Atmos. Chem. Phys. Discuss., 10, 24763-24780, 2010
www.atmos-chem-phys-discuss.net/10/24763/2010/
doi:10.5194/acpd-10-24763-2010
© Author(s) 2010. This work is distributed
under the Creative Commons Attribution 3.0 License.
Review Status
This discussion paper has been under review for the journal Atmospheric Chemistry and Physics (ACP). Please refer to the corresponding final paper in ACP.
Optical properties of pristine ice crystals in mid-latitude cirrus clouds: a case study during CIRCLE-2 experiment
J.-F. Gayet1, G. Mioche1, V. Shcherbakov1,2, C. Gourbeyre1, R. Busen3, and A. Minikin3
1Laboratoire de Météorologie Physique, UMR 6016 CNRS/Université Blaise Pascal, France
2LaMP – Institut Universitaire de Technologie de Montluçon, Avenue A. Briand-BP 2235, 03101 Montluçon Cedex, France
3Deutsches Zentrum für Luft- und Raumfahrt, Institut für Physik der Atmosphäre, Oberpfaffenhofen, Germany

Abstract. Preferential horizontally-oriented ice crystals with a prevalent hexagonal-plate shape revealed by the Cloud Particle Imager can explain systematic larger Lidar CALIOP extinctions when compared with extinction derived from co-located in situ measurements. Surprisingly, the Polar Nephelometer does not reveal any signature of 22° (and 46°) halos, showing a rather featureless scattering phase function in this case. In contrast, well pronounced 22° halo peaks are observed with predominant similar-shaped ice crystals in other cirrus situations. This paper discusses the results of a careful examination of CPI images with Polar Nephelometer observations in order to explain occurrence and non occurrence of the 22° halo feature. Observations highlight that halo peaks are evidenced only by the presence of perfect plate ice crystals (or pristine crystals). On the basis of previous data sets in mid-latitude cirrus it is found that simple pristine crystals are uncommon whereas particles with imperfect or complex shapes are prevalent. As a result, phase functions are smooth and featureless and best represent cirrus scattering properties.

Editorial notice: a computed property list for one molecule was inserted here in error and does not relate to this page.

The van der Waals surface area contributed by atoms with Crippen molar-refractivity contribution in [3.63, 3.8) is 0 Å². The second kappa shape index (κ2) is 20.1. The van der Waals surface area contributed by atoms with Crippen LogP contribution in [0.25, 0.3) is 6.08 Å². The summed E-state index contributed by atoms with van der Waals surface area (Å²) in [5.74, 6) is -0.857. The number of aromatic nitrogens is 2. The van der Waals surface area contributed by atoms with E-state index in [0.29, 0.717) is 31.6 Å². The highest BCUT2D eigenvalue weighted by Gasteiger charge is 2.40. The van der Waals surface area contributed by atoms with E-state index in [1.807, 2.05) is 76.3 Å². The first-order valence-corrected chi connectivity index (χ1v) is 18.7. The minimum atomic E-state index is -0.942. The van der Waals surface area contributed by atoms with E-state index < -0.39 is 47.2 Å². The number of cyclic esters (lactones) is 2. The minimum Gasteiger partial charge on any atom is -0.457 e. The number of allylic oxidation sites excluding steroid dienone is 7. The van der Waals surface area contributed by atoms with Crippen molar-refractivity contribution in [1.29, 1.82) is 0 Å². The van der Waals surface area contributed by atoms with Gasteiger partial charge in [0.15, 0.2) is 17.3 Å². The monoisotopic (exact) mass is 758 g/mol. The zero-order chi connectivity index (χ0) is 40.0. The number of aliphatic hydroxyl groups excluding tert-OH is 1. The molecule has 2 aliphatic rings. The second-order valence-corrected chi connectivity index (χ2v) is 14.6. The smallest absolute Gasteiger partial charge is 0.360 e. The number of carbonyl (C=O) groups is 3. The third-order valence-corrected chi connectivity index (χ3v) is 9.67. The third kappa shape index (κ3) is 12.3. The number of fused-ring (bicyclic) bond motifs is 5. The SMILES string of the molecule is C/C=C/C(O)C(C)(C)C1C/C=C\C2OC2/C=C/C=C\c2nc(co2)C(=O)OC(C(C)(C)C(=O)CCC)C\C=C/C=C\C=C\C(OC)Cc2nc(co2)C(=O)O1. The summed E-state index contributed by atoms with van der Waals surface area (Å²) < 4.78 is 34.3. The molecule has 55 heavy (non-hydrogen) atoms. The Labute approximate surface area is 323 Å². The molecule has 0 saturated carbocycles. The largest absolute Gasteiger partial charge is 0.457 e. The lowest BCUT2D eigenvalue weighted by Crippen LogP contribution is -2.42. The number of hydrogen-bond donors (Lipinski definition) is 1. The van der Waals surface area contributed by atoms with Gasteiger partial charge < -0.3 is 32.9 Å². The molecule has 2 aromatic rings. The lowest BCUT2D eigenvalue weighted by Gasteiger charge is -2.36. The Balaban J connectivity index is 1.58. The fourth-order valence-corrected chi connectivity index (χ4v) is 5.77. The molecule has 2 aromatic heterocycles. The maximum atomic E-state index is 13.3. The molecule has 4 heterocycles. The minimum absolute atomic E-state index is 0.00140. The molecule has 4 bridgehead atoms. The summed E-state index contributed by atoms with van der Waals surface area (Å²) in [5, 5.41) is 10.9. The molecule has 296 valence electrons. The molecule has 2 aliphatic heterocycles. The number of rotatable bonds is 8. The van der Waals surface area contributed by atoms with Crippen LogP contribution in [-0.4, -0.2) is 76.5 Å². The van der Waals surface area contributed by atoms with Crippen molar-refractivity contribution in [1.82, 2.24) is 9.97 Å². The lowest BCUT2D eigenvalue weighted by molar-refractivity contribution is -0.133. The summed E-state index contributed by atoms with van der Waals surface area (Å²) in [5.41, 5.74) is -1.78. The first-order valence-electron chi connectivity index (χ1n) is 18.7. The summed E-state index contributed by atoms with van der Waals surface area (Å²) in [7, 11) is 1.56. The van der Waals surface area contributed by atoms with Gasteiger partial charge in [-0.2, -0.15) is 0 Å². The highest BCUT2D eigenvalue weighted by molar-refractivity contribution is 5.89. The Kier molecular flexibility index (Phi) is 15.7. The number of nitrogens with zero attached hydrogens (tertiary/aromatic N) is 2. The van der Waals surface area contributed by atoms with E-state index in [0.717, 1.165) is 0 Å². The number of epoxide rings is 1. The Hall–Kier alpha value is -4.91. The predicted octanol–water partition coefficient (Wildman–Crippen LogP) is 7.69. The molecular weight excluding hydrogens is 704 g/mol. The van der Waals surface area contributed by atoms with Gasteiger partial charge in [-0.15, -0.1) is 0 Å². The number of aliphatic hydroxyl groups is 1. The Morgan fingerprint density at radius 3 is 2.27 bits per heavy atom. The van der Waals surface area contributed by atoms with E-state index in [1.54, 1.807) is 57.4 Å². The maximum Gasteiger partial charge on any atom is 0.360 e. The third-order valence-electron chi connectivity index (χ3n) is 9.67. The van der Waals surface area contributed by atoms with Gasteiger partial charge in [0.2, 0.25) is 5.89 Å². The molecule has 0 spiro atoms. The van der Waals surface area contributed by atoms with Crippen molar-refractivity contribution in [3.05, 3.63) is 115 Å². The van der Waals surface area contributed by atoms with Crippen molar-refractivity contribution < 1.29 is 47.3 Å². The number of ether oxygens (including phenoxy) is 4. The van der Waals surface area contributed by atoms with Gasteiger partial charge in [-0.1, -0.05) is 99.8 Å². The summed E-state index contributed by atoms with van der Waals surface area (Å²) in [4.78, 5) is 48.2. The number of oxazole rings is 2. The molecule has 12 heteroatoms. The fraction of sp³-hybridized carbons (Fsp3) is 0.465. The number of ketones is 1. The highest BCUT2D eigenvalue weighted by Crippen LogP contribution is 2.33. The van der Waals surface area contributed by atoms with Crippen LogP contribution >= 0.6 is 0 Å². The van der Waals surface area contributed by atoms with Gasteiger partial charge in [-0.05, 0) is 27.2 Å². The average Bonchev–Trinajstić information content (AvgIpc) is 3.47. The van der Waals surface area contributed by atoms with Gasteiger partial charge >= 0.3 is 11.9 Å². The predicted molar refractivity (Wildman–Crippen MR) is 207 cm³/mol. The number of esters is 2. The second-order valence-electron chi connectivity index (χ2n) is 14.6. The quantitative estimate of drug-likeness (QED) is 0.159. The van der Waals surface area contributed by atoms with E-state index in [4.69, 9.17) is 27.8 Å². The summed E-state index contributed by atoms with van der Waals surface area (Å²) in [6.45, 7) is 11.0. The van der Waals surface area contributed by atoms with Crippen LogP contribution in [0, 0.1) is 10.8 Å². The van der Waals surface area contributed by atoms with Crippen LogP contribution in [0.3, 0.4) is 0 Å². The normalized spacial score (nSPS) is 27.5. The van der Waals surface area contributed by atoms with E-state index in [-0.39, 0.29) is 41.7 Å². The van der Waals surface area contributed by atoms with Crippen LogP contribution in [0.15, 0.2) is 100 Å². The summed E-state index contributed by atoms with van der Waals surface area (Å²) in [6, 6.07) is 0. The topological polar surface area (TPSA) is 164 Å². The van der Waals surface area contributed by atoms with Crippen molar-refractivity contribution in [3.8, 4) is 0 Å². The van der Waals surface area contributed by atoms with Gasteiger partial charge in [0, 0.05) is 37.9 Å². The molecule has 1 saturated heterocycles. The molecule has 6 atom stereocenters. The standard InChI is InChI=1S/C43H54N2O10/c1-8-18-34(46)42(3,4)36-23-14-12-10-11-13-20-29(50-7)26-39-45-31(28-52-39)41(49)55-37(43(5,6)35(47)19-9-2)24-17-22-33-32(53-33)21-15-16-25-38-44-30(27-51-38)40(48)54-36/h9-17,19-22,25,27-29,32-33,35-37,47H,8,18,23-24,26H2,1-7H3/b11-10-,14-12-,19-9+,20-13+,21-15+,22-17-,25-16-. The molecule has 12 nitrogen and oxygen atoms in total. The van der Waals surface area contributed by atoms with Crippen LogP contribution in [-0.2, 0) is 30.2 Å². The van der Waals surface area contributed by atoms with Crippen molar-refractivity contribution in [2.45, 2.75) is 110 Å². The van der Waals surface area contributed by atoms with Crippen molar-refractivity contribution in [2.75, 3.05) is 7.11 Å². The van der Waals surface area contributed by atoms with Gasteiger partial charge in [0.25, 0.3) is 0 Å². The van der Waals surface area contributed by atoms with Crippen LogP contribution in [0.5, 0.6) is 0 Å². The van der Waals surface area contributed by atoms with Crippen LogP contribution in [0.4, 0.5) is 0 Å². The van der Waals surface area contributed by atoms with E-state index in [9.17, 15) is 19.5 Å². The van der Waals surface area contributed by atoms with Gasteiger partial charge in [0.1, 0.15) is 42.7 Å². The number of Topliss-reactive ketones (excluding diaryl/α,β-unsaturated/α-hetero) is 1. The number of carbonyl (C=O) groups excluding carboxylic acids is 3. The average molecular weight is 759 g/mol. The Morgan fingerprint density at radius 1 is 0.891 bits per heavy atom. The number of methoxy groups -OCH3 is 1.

Citation: Gayet, J.-F., Mioche, G., Shcherbakov, V., Gourbeyre, C., Busen, R., and Minikin, A.: Optical properties of pristine ice crystals in mid-latitude cirrus clouds: a case study during CIRCLE-2 experiment, Atmos. Chem. Phys. Discuss., 10, 24763-24780, doi:10.5194/acpd-10-24763-2010, 2010.
 
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